An Obama administration decision to allow 30-year permits that allow wind farms to kill limited numbers of bald and golden eagles draws outrage from Audubon.
Siting has to be done with care, but Maine Audubon says there are areas where wind power can be developed with minimal wildlife impact.
In a first, the Obama administration gets a criminal conviction of a wind power company for failing to protect golden eagles and other birds.
The real threat to birds? It’s not wind turbines, according to a new study out of Canada that calls into question some often-cited mortality figures.
The U.S. Fish and Wildlife Service is pressing a California wind power plant operator to save golden eagles to make up for the turbines’ impacts.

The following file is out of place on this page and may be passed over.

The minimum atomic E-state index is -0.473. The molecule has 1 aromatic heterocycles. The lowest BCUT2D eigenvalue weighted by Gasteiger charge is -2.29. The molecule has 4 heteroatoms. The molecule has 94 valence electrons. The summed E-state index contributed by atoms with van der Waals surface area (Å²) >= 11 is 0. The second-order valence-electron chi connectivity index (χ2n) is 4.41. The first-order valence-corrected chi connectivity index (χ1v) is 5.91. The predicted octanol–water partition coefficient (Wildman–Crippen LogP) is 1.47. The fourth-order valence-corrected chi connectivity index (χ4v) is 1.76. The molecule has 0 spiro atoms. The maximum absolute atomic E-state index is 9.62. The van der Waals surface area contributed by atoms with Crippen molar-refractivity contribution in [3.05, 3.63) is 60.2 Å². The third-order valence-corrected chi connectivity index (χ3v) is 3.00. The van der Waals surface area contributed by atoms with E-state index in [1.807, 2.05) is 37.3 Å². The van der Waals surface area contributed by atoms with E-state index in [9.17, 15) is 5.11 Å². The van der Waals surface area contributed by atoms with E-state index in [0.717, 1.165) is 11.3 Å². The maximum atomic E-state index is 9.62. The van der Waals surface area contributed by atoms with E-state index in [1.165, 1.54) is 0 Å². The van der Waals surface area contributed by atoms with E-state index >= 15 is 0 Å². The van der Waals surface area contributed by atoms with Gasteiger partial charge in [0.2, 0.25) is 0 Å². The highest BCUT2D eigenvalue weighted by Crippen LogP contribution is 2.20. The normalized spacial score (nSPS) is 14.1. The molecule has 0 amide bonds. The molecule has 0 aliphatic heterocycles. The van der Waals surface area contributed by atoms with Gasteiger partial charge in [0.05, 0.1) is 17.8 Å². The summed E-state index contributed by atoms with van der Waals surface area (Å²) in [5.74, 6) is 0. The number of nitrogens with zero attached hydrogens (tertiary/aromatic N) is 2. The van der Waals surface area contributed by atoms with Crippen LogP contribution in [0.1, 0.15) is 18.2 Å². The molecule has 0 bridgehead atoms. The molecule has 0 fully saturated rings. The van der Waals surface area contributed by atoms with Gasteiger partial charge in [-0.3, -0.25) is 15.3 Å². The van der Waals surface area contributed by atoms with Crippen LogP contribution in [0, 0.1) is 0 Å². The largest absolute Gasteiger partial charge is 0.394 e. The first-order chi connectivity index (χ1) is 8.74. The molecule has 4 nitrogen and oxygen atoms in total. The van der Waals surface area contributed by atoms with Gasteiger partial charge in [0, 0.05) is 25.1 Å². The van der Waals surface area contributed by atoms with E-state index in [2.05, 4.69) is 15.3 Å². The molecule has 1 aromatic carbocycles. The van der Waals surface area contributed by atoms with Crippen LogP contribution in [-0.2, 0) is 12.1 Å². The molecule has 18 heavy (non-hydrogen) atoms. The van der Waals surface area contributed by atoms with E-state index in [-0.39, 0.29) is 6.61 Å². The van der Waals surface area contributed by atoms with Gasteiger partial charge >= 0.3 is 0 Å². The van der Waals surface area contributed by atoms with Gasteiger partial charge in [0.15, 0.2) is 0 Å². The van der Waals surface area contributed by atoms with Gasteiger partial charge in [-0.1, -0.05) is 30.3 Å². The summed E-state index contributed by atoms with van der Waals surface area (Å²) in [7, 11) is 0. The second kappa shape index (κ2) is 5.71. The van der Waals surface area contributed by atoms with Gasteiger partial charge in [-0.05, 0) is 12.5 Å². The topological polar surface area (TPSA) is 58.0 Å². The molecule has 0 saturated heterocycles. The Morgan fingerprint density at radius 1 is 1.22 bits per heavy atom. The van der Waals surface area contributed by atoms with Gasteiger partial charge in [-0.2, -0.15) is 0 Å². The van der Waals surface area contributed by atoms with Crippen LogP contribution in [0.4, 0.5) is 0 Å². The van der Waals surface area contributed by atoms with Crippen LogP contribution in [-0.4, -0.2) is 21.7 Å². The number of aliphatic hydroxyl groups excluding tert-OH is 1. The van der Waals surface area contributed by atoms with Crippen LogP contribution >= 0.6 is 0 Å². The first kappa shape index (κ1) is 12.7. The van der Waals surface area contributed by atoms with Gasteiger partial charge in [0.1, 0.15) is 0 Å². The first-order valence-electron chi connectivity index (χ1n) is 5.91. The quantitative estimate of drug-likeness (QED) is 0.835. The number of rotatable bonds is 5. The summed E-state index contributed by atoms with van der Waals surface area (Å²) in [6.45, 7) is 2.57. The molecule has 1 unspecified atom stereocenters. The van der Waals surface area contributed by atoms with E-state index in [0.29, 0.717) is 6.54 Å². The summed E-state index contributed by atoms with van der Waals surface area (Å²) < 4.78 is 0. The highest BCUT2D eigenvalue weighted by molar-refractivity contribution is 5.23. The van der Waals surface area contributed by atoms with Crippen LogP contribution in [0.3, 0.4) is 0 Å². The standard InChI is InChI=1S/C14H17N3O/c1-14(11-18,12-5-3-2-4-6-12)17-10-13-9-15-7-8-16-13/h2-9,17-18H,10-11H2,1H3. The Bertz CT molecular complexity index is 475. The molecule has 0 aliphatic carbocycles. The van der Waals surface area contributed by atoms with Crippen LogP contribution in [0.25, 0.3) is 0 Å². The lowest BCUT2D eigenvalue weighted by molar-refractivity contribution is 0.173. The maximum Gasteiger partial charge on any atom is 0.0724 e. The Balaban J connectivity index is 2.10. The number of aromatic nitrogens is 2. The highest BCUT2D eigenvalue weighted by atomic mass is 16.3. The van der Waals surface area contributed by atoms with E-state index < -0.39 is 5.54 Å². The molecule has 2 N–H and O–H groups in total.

A new study by U.S. Fish and Wildlife Service researchers finds eagle fatalities related to wind farms possibly may be higher then originally thought.
Conservatives seize on a new bird-fatality estimate for wind power, but a closer look suggests it might be a lot of hot air.
Seven years of research in Kansas determines that wind power development doesn’t pose a significant threat to the greater prairie chicken.
Recent reports of eagles being killed by wind turbines have stirred up a lot of emotion and controversy and understandably so.
The U.S. will allow a SoCal wind farm to kill up to one endangered California condor over a 30-year period in return for extensive protection and mitigation efforts.